28mm vs 35mm Lens Battle: The Great Debate for Photographers

The debate of 28mm vs 35mm lens is often confusing for lots of folks.

The 28mm and 35mm lens focal lengths are oddly competitive. The 35mm focal length often wins for most who say they see the world this way. But some of us also see in 28mm. So for newer shooters, the decision can be a bit difficult. The best thing to do is to try both. Ideally, get a kit zoom lens and shoot with both focal lengths for a while. Then from there, pick the best one for you. We’re going to look at a few genres and tell you which one is better in our opinion. So let’s dive into the 28mm vs 35mm lens battle!

Portraits

The issue with portraiture has to do with distortion. Typically we’d embrace it, but it can make folks look pretty awful. So you need to be tactful. No one likes having an elongated or larger nose. And no one likes having a head that looks large. With that said, a 35mm lens is typically easier to work with. (We’re talking about a proper 35mm and not the field of view equivalent.) A lens like this can make people look great, just don’t shoot up close. Instead, go for something wider than half of their body. Also try to keep people within the center of the frame. Ideally, use this for environmental portraits.

Our Choice: 35mm

Street Photography

The old adage is f8 and be there. And with street photography, we’re pretty torn here. There are lots of times where we’ve enjoyed the 28mm lens. But there are also lots of times where we preferred the 35mm lens. 35mm lets you have a bit more distance between you and a subject. I think that’s necessary now. The old guard who said you should get close to your subject didn’t have to deal with COVID-19. And after a while, all the images start to look the same. Either way, go with a longer focal length. In the case of 28mm vs 35mm, go for the 35mm lens.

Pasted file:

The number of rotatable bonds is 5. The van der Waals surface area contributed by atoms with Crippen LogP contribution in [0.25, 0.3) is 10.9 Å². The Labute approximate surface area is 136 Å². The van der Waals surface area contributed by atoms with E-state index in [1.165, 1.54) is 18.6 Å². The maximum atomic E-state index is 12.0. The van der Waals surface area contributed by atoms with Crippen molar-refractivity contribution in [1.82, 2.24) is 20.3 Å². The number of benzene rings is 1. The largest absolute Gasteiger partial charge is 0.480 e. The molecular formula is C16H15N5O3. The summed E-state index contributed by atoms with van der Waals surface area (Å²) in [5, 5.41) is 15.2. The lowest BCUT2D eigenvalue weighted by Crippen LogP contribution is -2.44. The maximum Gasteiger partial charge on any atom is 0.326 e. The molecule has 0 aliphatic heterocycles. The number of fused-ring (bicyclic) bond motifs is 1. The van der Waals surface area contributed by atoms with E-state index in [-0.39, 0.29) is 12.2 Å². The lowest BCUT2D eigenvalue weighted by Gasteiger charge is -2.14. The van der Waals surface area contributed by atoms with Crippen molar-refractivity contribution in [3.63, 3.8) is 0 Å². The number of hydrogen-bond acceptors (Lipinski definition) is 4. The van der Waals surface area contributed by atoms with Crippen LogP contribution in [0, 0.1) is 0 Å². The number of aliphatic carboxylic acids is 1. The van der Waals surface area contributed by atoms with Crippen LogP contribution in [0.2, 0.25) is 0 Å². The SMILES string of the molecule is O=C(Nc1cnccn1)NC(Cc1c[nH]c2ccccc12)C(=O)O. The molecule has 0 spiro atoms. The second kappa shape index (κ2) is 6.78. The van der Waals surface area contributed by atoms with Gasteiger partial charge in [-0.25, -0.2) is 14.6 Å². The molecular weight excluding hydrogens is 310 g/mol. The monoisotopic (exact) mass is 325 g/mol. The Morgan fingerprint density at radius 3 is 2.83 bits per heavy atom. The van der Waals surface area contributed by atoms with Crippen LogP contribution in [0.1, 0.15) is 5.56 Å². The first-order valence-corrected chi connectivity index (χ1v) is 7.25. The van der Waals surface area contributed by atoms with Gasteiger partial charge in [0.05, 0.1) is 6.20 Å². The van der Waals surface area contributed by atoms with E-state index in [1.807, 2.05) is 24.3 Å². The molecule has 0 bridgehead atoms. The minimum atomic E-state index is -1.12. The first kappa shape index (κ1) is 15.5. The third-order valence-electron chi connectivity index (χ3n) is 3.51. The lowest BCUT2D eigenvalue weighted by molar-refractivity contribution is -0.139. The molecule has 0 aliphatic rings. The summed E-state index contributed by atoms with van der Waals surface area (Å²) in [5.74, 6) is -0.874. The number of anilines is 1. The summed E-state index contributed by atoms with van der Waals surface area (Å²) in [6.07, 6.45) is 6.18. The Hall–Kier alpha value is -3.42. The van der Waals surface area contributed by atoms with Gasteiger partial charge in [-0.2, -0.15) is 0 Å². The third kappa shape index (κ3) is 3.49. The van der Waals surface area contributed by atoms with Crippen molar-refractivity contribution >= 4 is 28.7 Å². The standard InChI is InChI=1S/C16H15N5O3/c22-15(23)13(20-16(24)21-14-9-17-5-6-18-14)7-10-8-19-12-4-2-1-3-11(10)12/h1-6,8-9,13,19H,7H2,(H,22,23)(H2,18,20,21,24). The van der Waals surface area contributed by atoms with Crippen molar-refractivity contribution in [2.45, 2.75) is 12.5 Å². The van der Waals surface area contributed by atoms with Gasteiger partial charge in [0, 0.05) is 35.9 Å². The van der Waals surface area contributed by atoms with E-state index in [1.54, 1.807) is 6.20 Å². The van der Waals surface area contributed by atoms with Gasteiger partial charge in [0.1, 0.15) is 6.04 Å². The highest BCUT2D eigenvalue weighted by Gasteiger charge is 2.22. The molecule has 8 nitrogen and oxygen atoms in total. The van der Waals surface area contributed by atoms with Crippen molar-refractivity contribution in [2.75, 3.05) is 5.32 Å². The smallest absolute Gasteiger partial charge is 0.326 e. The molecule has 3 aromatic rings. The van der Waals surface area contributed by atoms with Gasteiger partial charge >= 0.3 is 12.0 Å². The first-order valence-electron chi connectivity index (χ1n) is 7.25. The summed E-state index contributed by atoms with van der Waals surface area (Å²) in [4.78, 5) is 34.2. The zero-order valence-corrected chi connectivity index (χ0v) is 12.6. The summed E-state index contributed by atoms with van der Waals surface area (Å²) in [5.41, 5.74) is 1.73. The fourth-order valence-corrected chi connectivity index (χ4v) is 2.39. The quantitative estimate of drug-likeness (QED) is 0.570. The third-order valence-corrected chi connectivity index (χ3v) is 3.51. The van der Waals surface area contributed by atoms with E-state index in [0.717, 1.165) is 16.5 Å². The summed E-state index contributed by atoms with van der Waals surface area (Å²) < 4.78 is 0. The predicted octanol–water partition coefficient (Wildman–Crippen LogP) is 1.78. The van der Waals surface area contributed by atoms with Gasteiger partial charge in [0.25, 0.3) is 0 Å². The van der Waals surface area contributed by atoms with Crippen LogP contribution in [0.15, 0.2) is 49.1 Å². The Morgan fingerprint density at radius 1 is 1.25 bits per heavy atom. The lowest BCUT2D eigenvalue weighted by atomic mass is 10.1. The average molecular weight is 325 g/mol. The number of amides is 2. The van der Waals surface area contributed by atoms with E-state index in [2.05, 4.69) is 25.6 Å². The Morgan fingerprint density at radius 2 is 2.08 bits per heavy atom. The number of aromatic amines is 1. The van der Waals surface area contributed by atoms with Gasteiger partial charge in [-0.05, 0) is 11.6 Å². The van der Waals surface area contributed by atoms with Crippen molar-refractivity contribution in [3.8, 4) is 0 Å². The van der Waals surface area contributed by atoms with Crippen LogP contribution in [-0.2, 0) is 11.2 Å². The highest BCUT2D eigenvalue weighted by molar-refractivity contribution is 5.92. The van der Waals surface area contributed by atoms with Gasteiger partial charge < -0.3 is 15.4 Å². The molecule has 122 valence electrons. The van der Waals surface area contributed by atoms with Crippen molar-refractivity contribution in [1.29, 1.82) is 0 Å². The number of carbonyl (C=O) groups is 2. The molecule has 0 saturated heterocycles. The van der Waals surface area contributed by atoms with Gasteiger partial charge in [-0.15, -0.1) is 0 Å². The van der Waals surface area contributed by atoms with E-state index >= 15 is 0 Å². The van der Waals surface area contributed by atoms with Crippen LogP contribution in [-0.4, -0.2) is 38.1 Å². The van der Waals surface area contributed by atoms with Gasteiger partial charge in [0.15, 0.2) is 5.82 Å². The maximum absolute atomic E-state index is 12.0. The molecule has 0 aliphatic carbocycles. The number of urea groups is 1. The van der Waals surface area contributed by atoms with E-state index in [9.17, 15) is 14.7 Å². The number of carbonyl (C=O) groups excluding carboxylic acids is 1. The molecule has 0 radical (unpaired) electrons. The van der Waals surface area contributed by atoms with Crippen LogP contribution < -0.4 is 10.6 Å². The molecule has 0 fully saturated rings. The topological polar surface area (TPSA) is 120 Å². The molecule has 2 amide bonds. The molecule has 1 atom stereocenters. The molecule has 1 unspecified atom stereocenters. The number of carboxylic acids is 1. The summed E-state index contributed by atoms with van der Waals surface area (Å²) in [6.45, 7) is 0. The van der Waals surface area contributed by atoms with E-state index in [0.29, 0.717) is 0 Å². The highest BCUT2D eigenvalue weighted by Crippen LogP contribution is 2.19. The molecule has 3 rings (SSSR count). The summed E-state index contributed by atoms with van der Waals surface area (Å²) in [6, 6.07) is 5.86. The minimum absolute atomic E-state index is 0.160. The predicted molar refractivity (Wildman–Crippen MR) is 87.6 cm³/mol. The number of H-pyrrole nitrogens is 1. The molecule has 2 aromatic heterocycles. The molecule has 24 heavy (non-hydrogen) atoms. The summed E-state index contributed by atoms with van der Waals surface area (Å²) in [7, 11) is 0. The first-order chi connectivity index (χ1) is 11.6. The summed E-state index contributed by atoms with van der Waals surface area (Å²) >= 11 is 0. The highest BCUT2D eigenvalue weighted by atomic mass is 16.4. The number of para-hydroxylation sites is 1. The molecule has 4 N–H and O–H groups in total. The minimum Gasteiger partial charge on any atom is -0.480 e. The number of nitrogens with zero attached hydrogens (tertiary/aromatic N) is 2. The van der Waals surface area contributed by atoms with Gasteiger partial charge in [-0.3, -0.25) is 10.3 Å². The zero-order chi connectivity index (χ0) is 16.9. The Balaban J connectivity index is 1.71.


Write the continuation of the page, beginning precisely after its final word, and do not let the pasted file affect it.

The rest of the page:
Our Choice: 35mm

Landscapes

The thing about landscapes and cityscapes is that any lens can work. Capturing a vast scene is easy to do with a wider lens. Essentially, you can zoom with your feet. Longer telephoto lenses let you really focus in on abstract details. But generally speaking, the wider your focal length, the more potential you have. I’ve never gone wrong with either lens. However, I’ve run into situations where I needed to be wider. And generally speaking, wider is better. In the battle of 28mm vs 35mm lenses, it’s better to have the extra millimeters and not need it.

Our Choice: 28mm

Candids

The candid shot is a tough genre. Personally speaking, I think having a sense of environment is very important. For that reason, I choose wider focal lengths. If you go to a party, a 28mm lens might be a better choice. You’re going to be packed in anyway. Since you’re that close, you should get more of the environment and what’s happening. If you were using a 24-70mm lens, you’d probably stay at the wider end. So, with candid shooting, 28mm is the best thing.

Our Choice: 28mm

Chris Gampat

Chris Gampat is the Editor in Chief, Founder, and Publisher of the Phoblographer. He also likes pizza.